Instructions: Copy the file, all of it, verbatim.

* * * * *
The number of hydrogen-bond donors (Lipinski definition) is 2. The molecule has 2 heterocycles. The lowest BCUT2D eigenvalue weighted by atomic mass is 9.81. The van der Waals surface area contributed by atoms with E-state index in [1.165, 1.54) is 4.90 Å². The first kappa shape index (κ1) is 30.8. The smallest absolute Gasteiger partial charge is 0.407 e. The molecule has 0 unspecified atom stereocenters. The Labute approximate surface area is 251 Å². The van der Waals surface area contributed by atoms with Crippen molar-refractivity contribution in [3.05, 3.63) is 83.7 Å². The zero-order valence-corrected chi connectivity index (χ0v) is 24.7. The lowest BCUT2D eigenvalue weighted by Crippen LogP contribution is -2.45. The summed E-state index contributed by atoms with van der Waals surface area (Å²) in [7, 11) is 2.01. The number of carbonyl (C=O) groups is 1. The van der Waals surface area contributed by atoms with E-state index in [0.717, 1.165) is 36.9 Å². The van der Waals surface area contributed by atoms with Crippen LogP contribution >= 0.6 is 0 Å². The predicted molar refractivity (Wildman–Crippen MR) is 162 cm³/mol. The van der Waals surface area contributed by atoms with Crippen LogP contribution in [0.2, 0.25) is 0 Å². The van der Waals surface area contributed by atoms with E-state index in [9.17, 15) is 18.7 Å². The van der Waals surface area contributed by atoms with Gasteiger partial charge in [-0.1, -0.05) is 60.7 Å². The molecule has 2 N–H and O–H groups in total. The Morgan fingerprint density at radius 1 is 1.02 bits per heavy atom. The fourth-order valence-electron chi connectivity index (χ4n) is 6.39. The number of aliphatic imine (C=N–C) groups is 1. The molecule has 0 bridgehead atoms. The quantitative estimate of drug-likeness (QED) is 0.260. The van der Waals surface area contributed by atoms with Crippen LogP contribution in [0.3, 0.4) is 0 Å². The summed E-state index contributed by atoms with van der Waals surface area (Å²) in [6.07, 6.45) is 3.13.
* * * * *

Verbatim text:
The number of hydrogen-bond donors (Lipinski definition) is 2. The molecule has 2 heterocycles. The lowest BCUT2D eigenvalue weighted by atomic mass is 9.81. The van der Waals surface area contributed by atoms with E-state index in [1.165, 1.54) is 4.90 Å². The first kappa shape index (κ1) is 30.8. The smallest absolute Gasteiger partial charge is 0.407 e. The molecule has 0 unspecified atom stereocenters. The Labute approximate surface area is 251 Å². The van der Waals surface area contributed by atoms with Crippen molar-refractivity contribution in [3.05, 3.63) is 83.7 Å². The zero-order valence-corrected chi connectivity index (χ0v) is 24.7. The lowest BCUT2D eigenvalue weighted by Crippen LogP contribution is -2.45. The summed E-state index contributed by atoms with van der Waals surface area (Å²) in [7, 11) is 2.01. The number of carbonyl (C=O) groups is 1. The van der Waals surface area contributed by atoms with E-state index in [0.717, 1.165) is 36.9 Å². The van der Waals surface area contributed by atoms with Crippen LogP contribution >= 0.6 is 0 Å². The predicted molar refractivity (Wildman–Crippen MR) is 162 cm³/mol. The van der Waals surface area contributed by atoms with Crippen LogP contribution in [0.2, 0.25) is 0 Å². The van der Waals surface area contributed by atoms with E-state index in [9.17, 15) is 18.7 Å². The van der Waals surface area contributed by atoms with Gasteiger partial charge in [-0.1, -0.05) is 60.7 Å². The molecule has 2 N–H and O–H groups in total. The Morgan fingerprint density at radius 1 is 1.02 bits per heavy atom. The fourth-order valence-electron chi connectivity index (χ4n) is 6.39. The number of aliphatic imine (C=N–C) groups is 1. The molecule has 0 bridgehead atoms. The quantitative estimate of drug-likeness (QED) is 0.260. The van der Waals surface area contributed by atoms with Crippen LogP contribution in [0.3, 0.4) is 0 Å². The summed E-state index contributed by atoms with van der Waals surface area (Å²) in [6.07, 6.45) is 3.13.